New York Online Casinos Will Not Be Legalized This Year

A bill to legalize online casinos in New York is on ice until at least next year.

The 2022 legislative session ends on June 2, and the NY online casino gaming bill didn’t make it far enough to be signed by the governor. The bill in question (S8412) aimed to legalize online slots and table games in New York state.

Advocates for online gaming — or iGaming — point to the massive tax revenue brought to the state through legalized sports betting.

According to the bill’s justification: 

This year, in its first month of operation, New York quickly became the leading mobile sports betting market in the nation, generating nearly $70 million in tax revenue in a single month. Similarly, if authorized, New York would quickly become the national leader in online casino gaming, generating hundreds of millions of dollars in tax revenue annually for the State as it continues to recover from the economic downturn caused by the COVID-19 pandemic.

How Far Did The Bill Advance?

Sen. Joseph Addabbo Jr. (D) introduced S8412 earlier this year. Sen. Addabbo was also instrumental in advocating legalizing sports betting in New York.

It was unanimously passed by the Racing, Gaming, and Wagering Committee, which Addabbo chairs. Three legislators voted “Aye,” and two voted “Aye with reservations.” 

Now the bill is sitting with the Senate Finance Committee. With the state budget already finalized for the 2022-2023 fiscal year, Bill S8412 will have to wait until next year’s session for a chance to be added to the 2023-2024 budget.

Path to online slots: How New York online casinos could become legal

How Much Could New York Stand To Gain From Online Casinos?

Online casino gaming tends to be more lucrative than mobile sports betting, which has already brought a windfall of tax revenue to New York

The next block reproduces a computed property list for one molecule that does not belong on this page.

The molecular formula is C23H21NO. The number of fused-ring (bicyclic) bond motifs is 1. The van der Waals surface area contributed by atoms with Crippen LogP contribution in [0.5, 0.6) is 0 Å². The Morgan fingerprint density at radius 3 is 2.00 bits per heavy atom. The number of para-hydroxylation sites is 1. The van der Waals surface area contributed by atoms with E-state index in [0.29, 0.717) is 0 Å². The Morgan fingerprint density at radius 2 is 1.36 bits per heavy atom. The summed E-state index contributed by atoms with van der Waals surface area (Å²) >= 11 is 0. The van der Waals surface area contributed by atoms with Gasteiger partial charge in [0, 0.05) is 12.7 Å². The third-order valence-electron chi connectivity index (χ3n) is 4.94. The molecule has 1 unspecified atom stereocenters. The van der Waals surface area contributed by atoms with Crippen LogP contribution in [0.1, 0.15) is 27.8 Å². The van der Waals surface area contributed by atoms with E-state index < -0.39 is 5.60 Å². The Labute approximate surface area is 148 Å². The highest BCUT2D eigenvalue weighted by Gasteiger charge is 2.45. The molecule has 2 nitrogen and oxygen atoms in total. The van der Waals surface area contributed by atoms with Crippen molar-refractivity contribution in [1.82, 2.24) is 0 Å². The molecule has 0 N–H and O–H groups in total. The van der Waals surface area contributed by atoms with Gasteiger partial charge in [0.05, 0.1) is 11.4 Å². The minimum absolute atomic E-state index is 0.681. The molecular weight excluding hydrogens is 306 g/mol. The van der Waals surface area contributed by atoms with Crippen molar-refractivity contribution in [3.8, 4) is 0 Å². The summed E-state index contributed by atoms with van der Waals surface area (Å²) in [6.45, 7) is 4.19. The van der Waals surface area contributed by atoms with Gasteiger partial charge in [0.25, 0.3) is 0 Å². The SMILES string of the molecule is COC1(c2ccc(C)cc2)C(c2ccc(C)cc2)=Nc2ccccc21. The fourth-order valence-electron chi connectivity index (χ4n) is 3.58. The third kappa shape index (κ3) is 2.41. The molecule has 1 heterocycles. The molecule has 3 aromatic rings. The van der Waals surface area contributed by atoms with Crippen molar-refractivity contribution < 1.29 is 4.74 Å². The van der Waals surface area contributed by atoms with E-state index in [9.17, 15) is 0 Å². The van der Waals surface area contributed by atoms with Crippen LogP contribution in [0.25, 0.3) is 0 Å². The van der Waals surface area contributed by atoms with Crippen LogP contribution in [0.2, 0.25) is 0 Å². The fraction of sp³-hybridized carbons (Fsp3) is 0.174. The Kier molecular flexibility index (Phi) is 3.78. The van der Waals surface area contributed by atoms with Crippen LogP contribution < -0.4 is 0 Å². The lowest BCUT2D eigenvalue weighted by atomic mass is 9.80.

Online casino gaming is legal in seven states, including New York’s closest neighbors, New Jersey, Pennsylvania, and Connecticut. In each of those states, the revenue from casino gaming has essentially doubled that of mobile sports betting.

As an example, here is an analysis of New Jersey and Pennsylvania from Bonus.com:

  • New Jersey: The gross revenue for online casinos was about 1.7 times higher than mobile sports betting
  • Pennsylvania: The taxable revenue for online casinos was double that of mobile sportsbooks

Since launching mobile sports betting in January 2022, New York has raked in over $235 million in tax revenue. If New York’s numbers are anything like its neighboring states — and they should be — that could mean over $450 million in additional tax revenue for the state.

“There’s a larger population who would probably take part in iGaming, which is why the revenue from iGaming would be so much greater than, in my opinion, and estimation, the revenue from mobile sports betting,” Sen. Addabbo said.

Sports betting is exploding in popularity across the United States, but online casino games still reach an even larger audience.

No mas: BetMGM New York to reduce spending due to state’s heavy tax burden

What Does The Future Look Like For Online Casinos In New York?

The bill will have to make it through the finance committee before passing in the Senate and Assembly. From there, it goes to the governor’s desk to sign. All of this will have to happen next year now that the current session is winding down. 

Senator Addabbo says he does plan to push the bill again in 2023.

AP Photo/Mike Groll

About the Author

Hannah Vanbiber

Hannah Vanbiber is an LSU fan by birth, Cavaliers fan by marriage, and Mets fan by choice. She started her journalism career in Chattanooga, Tennessee, as a reporter covering local sports, entertainment, and business in the East Tennessee area. She was the leading editor for the launch of a new sports magazine brand by Chattanooga’s CityScope Magazine. Hannah moved to New York City in 2013 and started writing freelance for several clients including newspapers, magazines, and corporate brands. She also joined the nonprofit world and spent eight years working in fundraising, most recently as the Director of Volunteers at New York City’s oldest homeless services organization. She is now a full-time freelance writer, editor, and reporter, covering women’s sports and sports betting in the New York metropolitan area. Hannah lives in Manhattan with her husband, Ben Wagner, whose loyalty to LeBron James knows no bounds.

Get connected with us on Social Media